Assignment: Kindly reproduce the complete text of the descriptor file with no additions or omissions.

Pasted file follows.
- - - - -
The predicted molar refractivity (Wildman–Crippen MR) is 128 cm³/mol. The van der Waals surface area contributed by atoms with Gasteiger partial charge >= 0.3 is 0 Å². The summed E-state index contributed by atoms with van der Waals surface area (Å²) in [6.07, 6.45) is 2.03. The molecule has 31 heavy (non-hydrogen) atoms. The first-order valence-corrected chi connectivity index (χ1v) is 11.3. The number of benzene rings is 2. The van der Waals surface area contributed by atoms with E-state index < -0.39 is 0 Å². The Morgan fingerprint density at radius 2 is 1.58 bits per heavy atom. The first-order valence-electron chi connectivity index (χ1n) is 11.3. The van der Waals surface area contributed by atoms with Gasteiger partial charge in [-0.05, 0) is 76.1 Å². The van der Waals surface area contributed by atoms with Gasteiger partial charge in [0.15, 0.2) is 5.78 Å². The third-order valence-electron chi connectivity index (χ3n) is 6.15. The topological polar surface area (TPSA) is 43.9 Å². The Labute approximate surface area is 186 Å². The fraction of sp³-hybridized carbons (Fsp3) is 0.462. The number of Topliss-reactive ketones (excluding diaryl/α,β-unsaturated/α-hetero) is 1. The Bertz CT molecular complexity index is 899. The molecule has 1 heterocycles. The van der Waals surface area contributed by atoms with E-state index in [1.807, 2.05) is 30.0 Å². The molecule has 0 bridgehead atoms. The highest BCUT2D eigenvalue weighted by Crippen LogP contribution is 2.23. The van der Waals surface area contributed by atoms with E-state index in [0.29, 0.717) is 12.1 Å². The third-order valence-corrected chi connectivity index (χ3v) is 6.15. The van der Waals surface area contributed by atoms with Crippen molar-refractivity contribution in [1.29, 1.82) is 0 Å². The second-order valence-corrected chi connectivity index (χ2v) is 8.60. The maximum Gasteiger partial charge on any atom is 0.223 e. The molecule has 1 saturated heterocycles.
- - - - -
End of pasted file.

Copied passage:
The predicted molar refractivity (Wildman–Crippen MR) is 128 cm³/mol. The van der Waals surface area contributed by atoms with Gasteiger partial charge >= 0.3 is 0 Å². The summed E-state index contributed by atoms with van der Waals surface area (Å²) in [6.07, 6.45) is 2.03. The molecule has 31 heavy (non-hydrogen) atoms. The first-order valence-corrected chi connectivity index (χ1v) is 11.3. The number of benzene rings is 2. The van der Waals surface area contributed by atoms with E-state index < -0.39 is 0 Å². The Morgan fingerprint density at radius 2 is 1.58 bits per heavy atom. The first-order valence-electron chi connectivity index (χ1n) is 11.3. The van der Waals surface area contributed by atoms with Gasteiger partial charge in [-0.05, 0) is 76.1 Å². The van der Waals surface area contributed by atoms with Gasteiger partial charge in [0.15, 0.2) is 5.78 Å². The third-order valence-electron chi connectivity index (χ3n) is 6.15. The topological polar surface area (TPSA) is 43.9 Å². The Labute approximate surface area is 186 Å². The fraction of sp³-hybridized carbons (Fsp3) is 0.462. The number of Topliss-reactive ketones (excluding diaryl/α,β-unsaturated/α-hetero) is 1. The Bertz CT molecular complexity index is 899. The molecule has 1 heterocycles. The van der Waals surface area contributed by atoms with E-state index in [1.807, 2.05) is 30.0 Å². The molecule has 0 bridgehead atoms. The highest BCUT2D eigenvalue weighted by Crippen LogP contribution is 2.23. The van der Waals surface area contributed by atoms with E-state index in [0.29, 0.717) is 12.1 Å². The third-order valence-corrected chi connectivity index (χ3v) is 6.15. The van der Waals surface area contributed by atoms with Crippen molar-refractivity contribution in [1.29, 1.82) is 0 Å². The second-order valence-corrected chi connectivity index (χ2v) is 8.60. The maximum Gasteiger partial charge on any atom is 0.223 e. The molecule has 1 saturated heterocycles.